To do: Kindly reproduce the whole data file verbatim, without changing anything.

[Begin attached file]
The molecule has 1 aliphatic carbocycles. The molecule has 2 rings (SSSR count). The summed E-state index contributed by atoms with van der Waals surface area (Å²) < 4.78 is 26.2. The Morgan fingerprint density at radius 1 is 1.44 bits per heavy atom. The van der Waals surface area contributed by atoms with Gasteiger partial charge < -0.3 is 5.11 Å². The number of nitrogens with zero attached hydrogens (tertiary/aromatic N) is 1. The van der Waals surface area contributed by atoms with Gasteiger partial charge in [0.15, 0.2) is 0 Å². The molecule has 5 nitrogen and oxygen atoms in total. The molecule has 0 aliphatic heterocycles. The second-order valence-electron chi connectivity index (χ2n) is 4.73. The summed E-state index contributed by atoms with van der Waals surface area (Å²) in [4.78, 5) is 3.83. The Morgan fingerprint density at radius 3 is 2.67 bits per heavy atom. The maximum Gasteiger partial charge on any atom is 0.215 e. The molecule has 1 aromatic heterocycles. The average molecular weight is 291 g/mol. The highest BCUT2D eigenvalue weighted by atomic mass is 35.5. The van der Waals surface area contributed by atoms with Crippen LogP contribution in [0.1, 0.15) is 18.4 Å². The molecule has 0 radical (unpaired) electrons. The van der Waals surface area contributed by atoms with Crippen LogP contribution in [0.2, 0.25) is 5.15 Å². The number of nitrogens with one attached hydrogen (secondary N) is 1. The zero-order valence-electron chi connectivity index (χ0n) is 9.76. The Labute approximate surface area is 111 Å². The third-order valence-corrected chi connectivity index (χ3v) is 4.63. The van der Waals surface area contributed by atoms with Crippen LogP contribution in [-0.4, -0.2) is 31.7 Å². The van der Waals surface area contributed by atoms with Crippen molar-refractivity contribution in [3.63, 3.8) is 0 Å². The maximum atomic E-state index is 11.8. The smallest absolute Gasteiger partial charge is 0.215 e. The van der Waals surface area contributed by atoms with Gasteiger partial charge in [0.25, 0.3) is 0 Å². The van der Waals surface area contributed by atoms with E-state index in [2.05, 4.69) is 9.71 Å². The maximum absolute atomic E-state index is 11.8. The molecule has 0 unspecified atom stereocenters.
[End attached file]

The molecule has 1 aliphatic carbocycles. The molecule has 2 rings (SSSR count). The summed E-state index contributed by atoms with van der Waals surface area (Å²) < 4.78 is 26.2. The Morgan fingerprint density at radius 1 is 1.44 bits per heavy atom. The van der Waals surface area contributed by atoms with Gasteiger partial charge < -0.3 is 5.11 Å². The number of nitrogens with zero attached hydrogens (tertiary/aromatic N) is 1. The van der Waals surface area contributed by atoms with Gasteiger partial charge in [0.15, 0.2) is 0 Å². The molecule has 5 nitrogen and oxygen atoms in total. The molecule has 0 aliphatic heterocycles. The second-order valence-electron chi connectivity index (χ2n) is 4.73. The summed E-state index contributed by atoms with van der Waals surface area (Å²) in [4.78, 5) is 3.83. The Morgan fingerprint density at radius 3 is 2.67 bits per heavy atom. The maximum Gasteiger partial charge on any atom is 0.215 e. The molecule has 1 aromatic heterocycles. The average molecular weight is 291 g/mol. The highest BCUT2D eigenvalue weighted by atomic mass is 35.5. The van der Waals surface area contributed by atoms with Crippen LogP contribution in [0.1, 0.15) is 18.4 Å². The molecule has 0 radical (unpaired) electrons. The van der Waals surface area contributed by atoms with Crippen LogP contribution in [0.2, 0.25) is 5.15 Å². The number of nitrogens with one attached hydrogen (secondary N) is 1. The zero-order valence-electron chi connectivity index (χ0n) is 9.76. The Labute approximate surface area is 111 Å². The third-order valence-corrected chi connectivity index (χ3v) is 4.63. The van der Waals surface area contributed by atoms with Crippen LogP contribution in [-0.4, -0.2) is 31.7 Å². The van der Waals surface area contributed by atoms with Crippen molar-refractivity contribution in [3.63, 3.8) is 0 Å². The maximum atomic E-state index is 11.8. The smallest absolute Gasteiger partial charge is 0.215 e. The van der Waals surface area contributed by atoms with Gasteiger partial charge in [0.25, 0.3) is 0 Å². The van der Waals surface area contributed by atoms with E-state index in [2.05, 4.69) is 9.71 Å². The maximum absolute atomic E-state index is 11.8. The molecule has 0 unspecified atom stereocenters.